DF Nagatomo: Nagatomoâ€™s menacing defense shut down some powerful players from Cameroon, Holland, Denmark and Paraguay and Europe has taken notice. Both Birmingham and AS Roma were rumored to have interest and it looks like Roma have put in an official offer of 2-3 million Euros. Roma were looking to solidify their defense with either Roberto Carlos or Nagatomo, and it looks like theyâ€™ve decided to go for youth (Nagatomo is 23). Most of the Japanese players who have transferred to Europe have been skillful offensive players, but this marks one of the first times that a defender has been shown interest. Perhaps there is a stereotype that Japanese players are too small to play defense in Europe, but clearly Nagatomo has shown that he can play with the big boys.
MF Hasebe: Speaking of Roma, apparently the team was also interested in pursuing Hasebe, but since he signed a new two year contract with Wolfsburg, this deal is likely to not happen.
MF Honda: Everyone wants to know where Honda will end up next season, but it seems that CSKA Moscow knows what a treasure they have in Honda and are keen on waiting for the highest bidder. It was been reported that AC Milan put in an offer for 10 million Euros for Honda, but CSKA Moscow turned this offer down. Liverpool and Arsenal have also been rumored to be interested. I really want to see Honda play top-flight football in Europe because he has the pace, power and desire to compete with the best in the world. He could be this generationâ€™s Nakata â€“ a player who can not only play in but become a star on one of the worldâ€™s top teams.
MF Endo: Another big rumor is that Liverpool is interested in Endo. You never know what's true with these media reports but it'd be a dream to see multiple Japanese players at big name clubs. With Honda getting so much publicity at this World Cup people may have forgotten that Endo is one of the best players in the Japanese midfield. I'd love to see him test his abilities in the EPL.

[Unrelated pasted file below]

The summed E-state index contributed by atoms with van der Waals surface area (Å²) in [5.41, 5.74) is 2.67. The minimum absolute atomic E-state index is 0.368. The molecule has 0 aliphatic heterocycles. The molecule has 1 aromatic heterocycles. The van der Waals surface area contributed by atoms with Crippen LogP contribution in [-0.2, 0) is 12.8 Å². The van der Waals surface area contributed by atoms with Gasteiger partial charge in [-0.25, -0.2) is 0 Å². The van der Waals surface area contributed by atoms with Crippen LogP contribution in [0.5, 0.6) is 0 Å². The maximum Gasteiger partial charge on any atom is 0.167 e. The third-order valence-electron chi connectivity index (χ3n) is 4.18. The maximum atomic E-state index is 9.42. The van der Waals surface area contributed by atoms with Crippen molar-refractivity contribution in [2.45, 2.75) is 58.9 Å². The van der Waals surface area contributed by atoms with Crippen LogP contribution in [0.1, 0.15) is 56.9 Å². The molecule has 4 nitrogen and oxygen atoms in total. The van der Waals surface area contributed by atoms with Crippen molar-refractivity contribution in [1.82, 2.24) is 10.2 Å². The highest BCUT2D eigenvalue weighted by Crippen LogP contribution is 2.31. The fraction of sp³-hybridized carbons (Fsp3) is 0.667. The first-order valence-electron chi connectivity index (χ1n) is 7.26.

GK Kawashima: Belgian First Division team, Lierse have signed GK Kawashima. I donâ€™t know too much about this team, but itâ€™s great that Kawashima is getting a chance to prove himself in Europe. As far as I know, Yoshikatsu Kawaguchi is the only Japanese goalkeeper to test his skills in Europe and his results were modest at best. Hopefully, Kawashima can continue to play at the level that he played during the World Cup and show that Japanese players can succeed in Europe between the posts as well.
Iâ€™m sure in the coming weeks there will be other transfer news that will excite Japanese fans. For now, Iâ€™m really excited to see Nagatomo play in Roma and am hoping that Honda gets transferred to a top-flight team. Iâ€™m worried his stock is a little too high now and CSKA Moscow will be too greedy and wonâ€™t sell his right. Hopefully Iâ€™m wrong about this though. In general though, I am so happy to see so many Japanese players getting the opportunity to play in Europe. Even if a player doesn't succeed in Europe, just the fact that he lived and played abroad makes him a stronger player for the national team. Whether it's a different level of professionalism, a harder style of play, a new strategic theory, or even just a new culture and language, there is just so much to be gained by living abroad and playing in a completely new environment. It only makes the player and thus the Japan national team stronger. Go West, young man!